Congress Congress & Constitution (1789) Sources of Power: How Should Congress Be Elected? Lower house: popularly elected Upper house: sent by state legislatures

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  • Congress

  • Congress & Constitution (1789)Sources of Power: How Should Congress Be Elected?Lower house: popularly electedUpper house: sent by state legislaturesPowers of CongressDoes Congress elect President?No, Electoral College doesYes, when no candidate receives a majority votes in the College

  • Congress & Constitution (1789)Powers of CongressPower of the PurseAppropriation of moneyAuthorization of borrowingtaxationRegulatory PowerRegulation of currencyPunishment of counterfeitingRegulation of inter-state & intl trade

  • Congress & Constitution (1789)Powers of CongressLaw-making PowerEstablishing rules of naturalizationMaking patent & copy-right lawsMaking bankruptcy lawsMaking amendments to ConstitutionWar-making & Military PowerWar declarationRaising & supporting armed forcesProviding for militia

  • Congress & Constitution (1789)Powers of CongressPower of Personnel AppointmentConfirm presidential appointmentsi.e. Secretary of State, US ambassador to the UNConfirm federal judge nominationsFederal court judges (lower courts)US Supreme Court justicesPower of ImpeachmentBring impeachment charges (House)Try impeachments (Senate)REMEMBER-to impeach means to charge, not to kick out of office!

  • Congress & Constitution (1789)Powers of CongressOther PowersEstablishing post office & post roadsFixing weights and measuresProviding for the government of D.C.Admitting new statesEstablishing lower federal courtsNumber + size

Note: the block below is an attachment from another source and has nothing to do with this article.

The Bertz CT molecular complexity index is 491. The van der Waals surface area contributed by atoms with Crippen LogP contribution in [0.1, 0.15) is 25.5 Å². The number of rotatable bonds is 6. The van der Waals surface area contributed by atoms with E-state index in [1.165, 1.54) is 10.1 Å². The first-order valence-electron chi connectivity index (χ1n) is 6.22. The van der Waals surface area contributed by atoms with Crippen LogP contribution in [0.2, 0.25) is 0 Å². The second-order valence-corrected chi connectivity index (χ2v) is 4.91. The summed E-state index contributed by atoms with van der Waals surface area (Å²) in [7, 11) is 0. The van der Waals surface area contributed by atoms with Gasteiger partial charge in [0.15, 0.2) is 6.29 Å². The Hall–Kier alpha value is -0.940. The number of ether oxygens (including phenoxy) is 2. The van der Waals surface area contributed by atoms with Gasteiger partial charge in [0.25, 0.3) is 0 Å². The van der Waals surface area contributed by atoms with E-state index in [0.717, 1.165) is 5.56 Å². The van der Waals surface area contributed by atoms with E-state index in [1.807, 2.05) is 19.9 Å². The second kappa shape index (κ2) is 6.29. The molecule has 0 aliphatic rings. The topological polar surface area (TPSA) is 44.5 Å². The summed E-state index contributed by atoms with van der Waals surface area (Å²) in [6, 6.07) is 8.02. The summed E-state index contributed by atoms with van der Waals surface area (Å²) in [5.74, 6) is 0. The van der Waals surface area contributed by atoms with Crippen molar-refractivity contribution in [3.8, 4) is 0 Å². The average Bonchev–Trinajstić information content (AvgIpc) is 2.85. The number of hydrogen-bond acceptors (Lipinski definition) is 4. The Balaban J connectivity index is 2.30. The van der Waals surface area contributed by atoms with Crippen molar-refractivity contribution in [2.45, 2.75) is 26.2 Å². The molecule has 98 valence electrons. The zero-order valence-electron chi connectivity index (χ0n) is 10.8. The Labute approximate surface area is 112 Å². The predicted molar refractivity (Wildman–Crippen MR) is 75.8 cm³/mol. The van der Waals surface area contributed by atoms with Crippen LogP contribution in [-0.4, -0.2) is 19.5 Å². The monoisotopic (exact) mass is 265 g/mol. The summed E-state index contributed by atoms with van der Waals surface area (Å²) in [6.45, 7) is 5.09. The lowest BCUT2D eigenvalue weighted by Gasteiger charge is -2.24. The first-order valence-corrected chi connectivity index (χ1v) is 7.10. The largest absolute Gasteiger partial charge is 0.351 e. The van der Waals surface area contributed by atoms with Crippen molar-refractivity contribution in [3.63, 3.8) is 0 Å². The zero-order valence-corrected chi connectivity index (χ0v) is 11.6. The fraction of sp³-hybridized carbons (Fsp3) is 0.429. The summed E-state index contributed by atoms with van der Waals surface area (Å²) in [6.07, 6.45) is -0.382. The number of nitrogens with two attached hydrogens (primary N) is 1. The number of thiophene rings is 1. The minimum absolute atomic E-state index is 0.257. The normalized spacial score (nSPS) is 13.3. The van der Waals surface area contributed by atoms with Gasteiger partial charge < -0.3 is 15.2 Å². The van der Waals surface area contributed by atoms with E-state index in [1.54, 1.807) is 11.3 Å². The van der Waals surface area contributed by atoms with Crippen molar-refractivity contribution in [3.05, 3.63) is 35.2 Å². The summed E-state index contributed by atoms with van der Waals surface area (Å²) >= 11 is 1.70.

• Senate vs. the HouseSize 435 members in the House (since 1911)100 Senators in the SenateQualificationsHouse25 years of ageCitizenship for at least 7 yearsResidency in district: 1 yearTerm of service: 2 years1 member per 550,000 people How often are congressional elections?How many members face election each time?

  • Senate vs. HouseCongress & ConstituencyHouse of Representatives Closer to the votersMore reflective of voter preferencesMore answerable to constituentsSenateMore remote to the votersAllows for political stability & policy continuityLess responsive to changes in popular opinionCan act as a dispassionate counter-weight to the more popular & radical House

  • QualificationsSenate30 years of age9 years of citizenshipResidency requirement in state: 1 yearTerm: 6 years2 seats per state in SenateHow often are senators elected?How many senators face election each time?

    Senate vs. House

  • Legislative role differencesSenateMore deliberativeWhy?Less structuredHouse of RepresentativesMore centralized & organizedWhy? More routine & structured

    Senate vs. House

  • Congress vs. US Society

  • Congress vs. US SocietyMinorities in Congress

  • A typical member of Congress isMiddle-agedMaleWhiteLawyerWhose father is of the professional or managerial classNative born or from northwestern or central Europe, CanadaCongress vs. US Society

  • 2000 Senatorial Race of New York

    To run for Congress

  • Three success factors#1: Whos actually running? Some attributes give a candidate an edge over others, likeA record of prior public serviceNational name recognitionHillary Clinton versus Rep. Rick LazzioFund-raising capability